NY Senate votes to accelerate start of upstate Uber, Lyft

Joanna Estrada
May 19, 2017

The legalization of ride-hailing services in state municipalities outside New York City was approved as part of New York State's 2017-18 budget.

ALBANY, N.Y. (AP) — Uber and Lyft may be coming to upstate NY in time for the Fourth of July. House Bill 100 would preempt regulations on the so-called transportation network companies in cities like Austin.

"Texas passed statewide ridesharing rules and we'll be back in Austin once Gov. Abbott signs the bill into law!" Ride-sharing was pushed until July 9th.

"An environment that allows rideshare companies to operate across the state will help create more earning opportunities and improve mobility options in both big cities and rural areas in Texas", said Trevor Theunissen, Public Affairs Lead for Uber Texas.

Lyft commends the Alaska legislature for passing this important legislation. Both ride-hailing providers left after last year's Prop 1 referendum, which upheld the city's use of fingerprint-based background checks.

Uber and Lyft representatives have said that, regardless of such language in the bill, their own policies prohibit drivers from discriminating against passengers based on sexual orientation or identity.

In a statement to the media Wednesday, Mayor Steve Adler said he was disappointed state lawmakers chose to undo the will of Austin voters.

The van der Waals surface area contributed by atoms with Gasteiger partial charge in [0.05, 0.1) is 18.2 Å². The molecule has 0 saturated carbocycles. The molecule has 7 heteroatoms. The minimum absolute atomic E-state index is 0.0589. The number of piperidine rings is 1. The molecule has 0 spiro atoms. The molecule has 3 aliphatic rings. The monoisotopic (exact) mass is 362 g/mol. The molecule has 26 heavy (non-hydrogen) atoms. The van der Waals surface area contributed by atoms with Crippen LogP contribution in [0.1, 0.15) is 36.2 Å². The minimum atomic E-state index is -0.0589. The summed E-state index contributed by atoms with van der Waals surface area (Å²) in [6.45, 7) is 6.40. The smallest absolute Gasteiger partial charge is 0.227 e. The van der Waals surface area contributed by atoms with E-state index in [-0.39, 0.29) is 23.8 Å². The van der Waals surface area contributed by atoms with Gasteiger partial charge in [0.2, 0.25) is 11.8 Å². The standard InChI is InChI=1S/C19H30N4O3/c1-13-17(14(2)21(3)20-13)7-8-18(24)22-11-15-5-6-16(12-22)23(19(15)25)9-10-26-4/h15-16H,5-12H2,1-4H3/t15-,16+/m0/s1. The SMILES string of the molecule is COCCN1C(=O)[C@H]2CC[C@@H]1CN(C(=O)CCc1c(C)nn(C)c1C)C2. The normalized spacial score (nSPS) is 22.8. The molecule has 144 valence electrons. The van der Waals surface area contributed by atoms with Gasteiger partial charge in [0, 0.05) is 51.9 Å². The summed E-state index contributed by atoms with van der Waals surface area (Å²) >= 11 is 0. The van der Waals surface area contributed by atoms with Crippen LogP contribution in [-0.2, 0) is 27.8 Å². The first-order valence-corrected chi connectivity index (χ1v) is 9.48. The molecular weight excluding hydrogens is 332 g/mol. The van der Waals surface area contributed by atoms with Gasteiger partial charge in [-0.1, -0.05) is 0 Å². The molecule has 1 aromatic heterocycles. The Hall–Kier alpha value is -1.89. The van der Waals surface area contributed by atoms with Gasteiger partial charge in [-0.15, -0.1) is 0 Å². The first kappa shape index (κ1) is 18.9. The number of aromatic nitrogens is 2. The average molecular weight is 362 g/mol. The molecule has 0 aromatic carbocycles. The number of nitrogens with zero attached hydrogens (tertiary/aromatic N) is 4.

"Our city should be proud of how we filled the gap created when Uber and Lyft left", he said in a statement, "and we now must hope that they return ready to compete in a way that reflects Austin's values". The bill's Senate author, Sen. Don Huffines (R-Greenville) questioned Georgetown Republican Sen.

"This is one of the busiest tourism weekends of the year and both residents and visitors to NY state will greatly benefit", said Sen.

Drivers who work for the company must have photo identification of themselves and their vehicle available in the app.

Critics of the companies and municipal officials said state rules would erode public safety protections and have other consequences.

The bill passed Wednesday retains a sentence, added in the House, that defines the word "sex" in a nondiscrimination section as "the physical condition of being male or female".

The Senate preserved that language. Jose Menendez, D-San Antonio.

"I think with any change-and this is an innovative change for transportation-there's going to be some concerns", Costello said.

Other reports by Click Lancashire

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